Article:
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Literary and archaeological sources coupled with the local tradition reveal that the Kumaon region containing the naturally formidable belts of forests and intricate system of mountain folds has been the land of endless invitations and immense interests. Since ancient times while traversing the fertile terraces and valleys in this region having all the essentials for subsistence, the early settlers always found a permanent home here.

In the socio-cultural development of this region the elements of struggle, compromise and assimilation kept on playing their role distinctly and it is of interest to see the clangorous elements maintaining through the ages their dominance and the silent ones surrendering for their existence after initial struggle.

The first to find a refuge in Kumaon and thus become its maiden dwellers were the Kol -an ethnic group of Munda origin. Scholars believe that their migration was consequent upon the defeat inflicted by the Dravidians of the Sindhu valley. The Mongoloid Kiratas coming from northwest vanquished Kol and in turn were forced to flee to remote highlands and the Tarai Bhabar where they absorbed the Kols fully.

Traces of Munda dialect spoken by Kols still survive in names of rivers, streams and villages in the Kuamon hills. Walking down the corridor of time the representatives of the ancient Kol occupied the lowest rung in the hierarchical status in Kumaoni society while the Jauharies, Darmis, Byansis etc of the border region, the Vanrajis of Askot, Lool Routs of Lohagahat and the Tharus and Boxas of the Tarai region were identified as the representatives of the Kiratas.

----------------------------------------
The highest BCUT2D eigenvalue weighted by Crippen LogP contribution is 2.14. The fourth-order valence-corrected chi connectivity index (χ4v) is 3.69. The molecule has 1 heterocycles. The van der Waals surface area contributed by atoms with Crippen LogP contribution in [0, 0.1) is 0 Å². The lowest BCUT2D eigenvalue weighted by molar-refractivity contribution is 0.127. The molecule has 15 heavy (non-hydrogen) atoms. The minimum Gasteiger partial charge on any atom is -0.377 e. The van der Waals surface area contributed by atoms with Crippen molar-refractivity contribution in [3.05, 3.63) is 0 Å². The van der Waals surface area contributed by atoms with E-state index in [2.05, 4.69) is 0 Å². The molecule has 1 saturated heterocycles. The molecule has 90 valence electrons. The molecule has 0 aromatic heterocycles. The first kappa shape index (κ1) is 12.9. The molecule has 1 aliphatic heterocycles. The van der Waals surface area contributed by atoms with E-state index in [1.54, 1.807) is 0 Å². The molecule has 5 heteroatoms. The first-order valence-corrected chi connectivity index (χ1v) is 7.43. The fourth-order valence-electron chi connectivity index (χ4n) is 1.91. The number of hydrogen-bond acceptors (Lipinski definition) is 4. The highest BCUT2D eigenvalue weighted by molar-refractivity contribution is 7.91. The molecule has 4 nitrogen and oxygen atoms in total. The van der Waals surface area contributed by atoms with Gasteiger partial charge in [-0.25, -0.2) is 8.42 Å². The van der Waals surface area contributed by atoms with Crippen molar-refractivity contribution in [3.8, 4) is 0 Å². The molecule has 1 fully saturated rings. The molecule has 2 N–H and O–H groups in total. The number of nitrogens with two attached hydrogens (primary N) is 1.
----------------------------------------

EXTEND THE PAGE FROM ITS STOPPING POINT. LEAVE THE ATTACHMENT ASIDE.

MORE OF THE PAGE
Passing through the hazy corridors of pre and proto historic times- the vestiges of which still lie preserved in the forms of painted rock shelters, megaliths, cup-marks etc all over - the Kumaon hills start surfacing as a geographical expression around 6th century AD. From among the plurality of micro-cultures and societies sheltered across the Himalayan region sine the time immemorial an ethnic group called kunindas were probably the first to assert themselves as the rulers of much of the area corresponding to modern Kumaon.    
Around 6th century AD another house, known to the history by the name of katyuries, succeeded them. Yuan-chwang (Huen-tsang) the celebrated Chinese traveller of 7th century AD while visiting parts of Kumaon also came across a certain 'female kingdom'. It appears that despite the consolidating forces ever on rise the multiplicity of small principalities under the lords of different ethnic groups also kept holding its sway for long.

The Chequred history of Katyuri dynasty, spoken about at length in Jagars, which are long ballad poems sung during the traditional rituals of spirit possession séance, starts getting overlapped around 8th century AD by yet another regional power called chandas. By 13th and 14th century AD they are seen as an imperial power in offing, holding a sway even in the foothill regions from the most ancient Himalayan settlement of Champawat. Later (by 16th cent.AD) they shifted the centre of power from Chapmawat to Almora -a small fortified settlement which in the successive centuries was destined to grow as the capital city of Kumaon. Before passing into the hands of British, finally in the year 1815, the kingdom of Kumaon also saw a brief interlude (from 1790 to 1815) of gross tyranny and oppression under the Gurkhas of adjoining Nepal.

While the vicissitude of history was thus busy enriching the land in terms of heritage, art, culture and traditions the munificence of nature had already bestowed it with the best of her designs.

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